How to make…a water filter

Almost all super­mar­kets in Kenya sell bot­t­led water, and many also sell spe­cial water fil­ters with about 1–3 fil­ter cand­les insi­de. The­se fil­ters are avail­ab­le in dif­fe­rent sizes, often made out of stain­less steel and will cost about Ksh. 1800/= (~ US-$ 25,- // EUR 20,-). To fil­ter the water, all you have to do is put a lit­re of it on the top con­tai­ner and wait for it to per­co­la­te through the cer­a­mic fil­ter ele­ment into the con­tai­ner below which of cour­se takes some time.

I also wan­ted to have such a fil­ter sys­tem to fil­ter the tap water, but I was­n’t wil­ling to invest so much money. Also, I’ve seen this alter­na­ti­ve fil­ter sys­tem in use at our office — so it beca­me clear that I had to build my own and see that I don’t spend too much money on this DIY pro­ject. Many house­holds all over the coun­try use the­se water fil­ter sys­tems the­se days — which is good!

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All you’ll need for the water fil­ter are two con­tai­ners with flat covers (so that they can be sta­cked), a cer­a­mic water fil­ter ele­ment and a sharp kni­fe to drill the two holes. A tap should actual­ly be fixed to the bot­tom of the big­ger con­tai­ner to easi­ly drain the fil­te­red water, but isn’t nee­ded per se for the func­tio­n­ing of this fil­ter. I will add a tap wit­hin the next few days, though.

Cos­ts:

- two con­tai­ners at dif­fe­rent sizes @ Ksh. 99 and Ksh. 89 (~ EUR 1,- each)
— cer­a­mic water fil­ter ele­ment @ Ksh. 179 (~ EUR 2,-)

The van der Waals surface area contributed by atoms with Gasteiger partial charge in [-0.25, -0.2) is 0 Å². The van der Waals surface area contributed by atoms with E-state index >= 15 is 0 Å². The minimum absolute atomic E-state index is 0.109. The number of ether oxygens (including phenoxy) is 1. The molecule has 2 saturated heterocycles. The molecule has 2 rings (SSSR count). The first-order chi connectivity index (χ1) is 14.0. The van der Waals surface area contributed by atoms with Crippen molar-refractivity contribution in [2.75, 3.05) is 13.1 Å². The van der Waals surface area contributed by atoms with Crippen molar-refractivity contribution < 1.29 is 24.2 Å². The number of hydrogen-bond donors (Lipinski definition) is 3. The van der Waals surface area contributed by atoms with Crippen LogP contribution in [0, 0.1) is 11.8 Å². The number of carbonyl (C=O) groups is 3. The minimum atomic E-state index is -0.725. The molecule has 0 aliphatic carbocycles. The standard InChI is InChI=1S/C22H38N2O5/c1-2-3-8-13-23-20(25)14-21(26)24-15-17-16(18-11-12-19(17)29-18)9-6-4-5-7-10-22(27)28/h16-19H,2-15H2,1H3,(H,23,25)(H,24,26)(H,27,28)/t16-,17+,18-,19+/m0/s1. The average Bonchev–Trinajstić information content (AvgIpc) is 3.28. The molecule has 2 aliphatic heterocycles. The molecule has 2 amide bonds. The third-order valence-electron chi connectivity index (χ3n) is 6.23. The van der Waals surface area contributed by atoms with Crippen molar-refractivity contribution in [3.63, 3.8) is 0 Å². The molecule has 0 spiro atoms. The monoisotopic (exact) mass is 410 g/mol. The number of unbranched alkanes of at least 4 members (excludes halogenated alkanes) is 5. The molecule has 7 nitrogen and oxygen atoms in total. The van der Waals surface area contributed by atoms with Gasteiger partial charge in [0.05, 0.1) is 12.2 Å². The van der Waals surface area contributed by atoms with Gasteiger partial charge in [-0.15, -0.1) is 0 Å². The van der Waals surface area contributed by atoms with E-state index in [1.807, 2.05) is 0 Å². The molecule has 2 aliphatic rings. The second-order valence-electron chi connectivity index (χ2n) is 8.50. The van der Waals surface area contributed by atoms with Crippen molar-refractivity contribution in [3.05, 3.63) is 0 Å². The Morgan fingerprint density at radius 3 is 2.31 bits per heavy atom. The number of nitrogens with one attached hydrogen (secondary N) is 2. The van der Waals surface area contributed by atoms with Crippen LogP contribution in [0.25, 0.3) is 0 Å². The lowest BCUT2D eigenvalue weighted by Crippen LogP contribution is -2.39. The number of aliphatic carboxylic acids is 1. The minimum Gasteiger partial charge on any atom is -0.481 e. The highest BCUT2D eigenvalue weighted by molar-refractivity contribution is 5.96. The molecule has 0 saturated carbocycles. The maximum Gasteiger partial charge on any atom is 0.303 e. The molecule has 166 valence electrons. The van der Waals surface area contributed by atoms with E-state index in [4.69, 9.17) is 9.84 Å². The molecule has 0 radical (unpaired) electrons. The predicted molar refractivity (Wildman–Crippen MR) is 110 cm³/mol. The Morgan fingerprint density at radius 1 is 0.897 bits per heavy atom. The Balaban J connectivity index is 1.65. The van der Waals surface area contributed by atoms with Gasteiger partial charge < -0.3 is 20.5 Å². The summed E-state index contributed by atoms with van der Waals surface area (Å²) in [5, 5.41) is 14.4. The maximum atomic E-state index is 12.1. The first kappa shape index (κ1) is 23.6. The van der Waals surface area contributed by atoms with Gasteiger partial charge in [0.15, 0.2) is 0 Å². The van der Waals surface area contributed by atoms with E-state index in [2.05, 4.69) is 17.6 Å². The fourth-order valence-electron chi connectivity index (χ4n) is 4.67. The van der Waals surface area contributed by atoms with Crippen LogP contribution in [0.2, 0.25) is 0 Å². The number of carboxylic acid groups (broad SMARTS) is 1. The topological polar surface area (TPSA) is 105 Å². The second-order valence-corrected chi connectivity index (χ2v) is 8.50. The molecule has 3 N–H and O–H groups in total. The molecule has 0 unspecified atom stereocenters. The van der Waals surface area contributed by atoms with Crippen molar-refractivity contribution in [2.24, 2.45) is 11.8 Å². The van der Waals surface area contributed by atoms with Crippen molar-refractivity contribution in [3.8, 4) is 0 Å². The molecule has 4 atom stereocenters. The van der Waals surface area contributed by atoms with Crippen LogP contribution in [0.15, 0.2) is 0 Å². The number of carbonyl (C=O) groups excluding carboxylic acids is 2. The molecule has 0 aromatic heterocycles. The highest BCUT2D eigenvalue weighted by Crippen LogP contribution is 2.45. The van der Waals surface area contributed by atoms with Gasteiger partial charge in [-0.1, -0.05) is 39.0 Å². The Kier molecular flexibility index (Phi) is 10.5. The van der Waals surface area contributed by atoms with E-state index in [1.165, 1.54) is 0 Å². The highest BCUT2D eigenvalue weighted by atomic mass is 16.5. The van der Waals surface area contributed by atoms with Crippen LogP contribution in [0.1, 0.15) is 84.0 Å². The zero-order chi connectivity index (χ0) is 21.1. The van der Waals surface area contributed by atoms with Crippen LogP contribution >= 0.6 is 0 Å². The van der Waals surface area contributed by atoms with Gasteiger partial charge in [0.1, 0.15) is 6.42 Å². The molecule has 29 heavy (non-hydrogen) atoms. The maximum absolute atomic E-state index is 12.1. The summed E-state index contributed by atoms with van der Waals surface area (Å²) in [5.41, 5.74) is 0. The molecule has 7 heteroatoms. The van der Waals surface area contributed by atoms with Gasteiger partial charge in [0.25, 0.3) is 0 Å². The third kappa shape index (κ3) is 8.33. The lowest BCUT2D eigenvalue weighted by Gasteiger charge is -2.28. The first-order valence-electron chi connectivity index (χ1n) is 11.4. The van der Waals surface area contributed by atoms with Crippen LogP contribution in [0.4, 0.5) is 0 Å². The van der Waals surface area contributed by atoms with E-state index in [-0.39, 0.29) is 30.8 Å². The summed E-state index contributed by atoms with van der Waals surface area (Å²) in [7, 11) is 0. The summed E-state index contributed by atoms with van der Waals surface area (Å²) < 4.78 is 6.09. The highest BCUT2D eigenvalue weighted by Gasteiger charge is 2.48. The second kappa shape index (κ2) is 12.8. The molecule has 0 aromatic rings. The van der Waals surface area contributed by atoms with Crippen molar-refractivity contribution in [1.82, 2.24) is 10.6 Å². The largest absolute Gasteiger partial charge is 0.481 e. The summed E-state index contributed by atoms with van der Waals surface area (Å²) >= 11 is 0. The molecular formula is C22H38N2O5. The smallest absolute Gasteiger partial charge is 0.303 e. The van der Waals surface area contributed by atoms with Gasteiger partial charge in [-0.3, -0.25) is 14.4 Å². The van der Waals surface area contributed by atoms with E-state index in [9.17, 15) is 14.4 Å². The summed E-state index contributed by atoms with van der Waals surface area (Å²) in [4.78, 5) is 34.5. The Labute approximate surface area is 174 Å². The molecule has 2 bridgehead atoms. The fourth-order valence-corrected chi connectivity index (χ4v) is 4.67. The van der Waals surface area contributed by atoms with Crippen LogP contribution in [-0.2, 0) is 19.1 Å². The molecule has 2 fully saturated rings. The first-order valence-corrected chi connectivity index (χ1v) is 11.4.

— a small tap @ Ksh. 90 (~ EUR 1,-)

…which sums up to about Ksh. 400 /= or EUR 4,40 / US-$ 5,60 …and con­si­de­ring that a lit­re of bot­t­led water cos­ts around Ksh. 40 /=, this fil­ter ele­ment makes sen­se after the tenth lit­re of fil­te­red water. After all, every lit­re that does­n’t come in a PET bot­t­le is bet­ter, as it hel­ps to pre­ser­ve the environment.

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1. take a sharp kni­fe and drill a small hole at the bot­tom of the top container

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2. screw the cer­a­mic fil­ter ele­ment through the hole and make sure the rub­ber was­hers are in place

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3. drill a hole into the lid of the lower container

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4. fix the lid to the top con­tai­ner & the fil­ter ele­ment — make sure to real­ly tigh­ten the nut

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5. et voil? — the finis­hed water fil­ter in use.

Our tap water here is a bit brow­nish — the other day I was refiiling my water hea­ter and found a cockroach leg in the sie­ve. Also, this low bud­get fil­ter should be used for har­ve­s­ted rain and bore­ho­le water only, as the fil­ter does­n’t remo­ve fine traces of che­mi­cal substances.

UPDATE: I’ve mean­while fixed a small tap — which does­n’t work that well, though. Make sure to clean any new cand­le befo­re fixing it for the first time.

UPDATE #2: Tom of Aid Workers Net advi­sed me to inclu­de a dis­c­lai­mer as someo­ne “is just wai­t­ing to repli­ca­te the steps incor­rect­ly, make them­sel­ves ill and bla­me you”. True! THX!!

In a world of hot cof­fee pots, sharp kni­ves and suf­fo­ca­ting plastic bags, plea­se be advi­sed THAT YOU WILL BE SOLELY RESPONSIBLE FOR ANY DAMAGE RESULTING FROM YOUR OWN ACTIONS. EVERYTHING YOU DO WITH THE INFORMATION OBTAINED THROUGH THIS ARTICLE IS DONE AT YOUR OWN RISK.

UPDATE #3: The­re are of cour­se dif­fe­rent types of fil­te­ring cand­les. The one i used is rather cheap and only con­sists of cer­a­mic and some sil­ver lining insi­de, alt­hough of cour­se of ques­tion­ab­le qua­li­ty. Hence the low price.
An alter­na­ti­ve would be to buy bett­ter cand­les with hig­her fil­te­ring rates, an anti­col­lo­idal sil­ver lining insi­de and acti­va­ted car­bon. Howe­ver, such cand­les cost around Ksh. 1200/= (~ EUR 13,-) which is a bit too much. Also, good (plastic) taps as used on the buckets are expen­si­ve and hard to obtain in rural areas.

UPDATE #4: New fil­ter cand­le + new tap!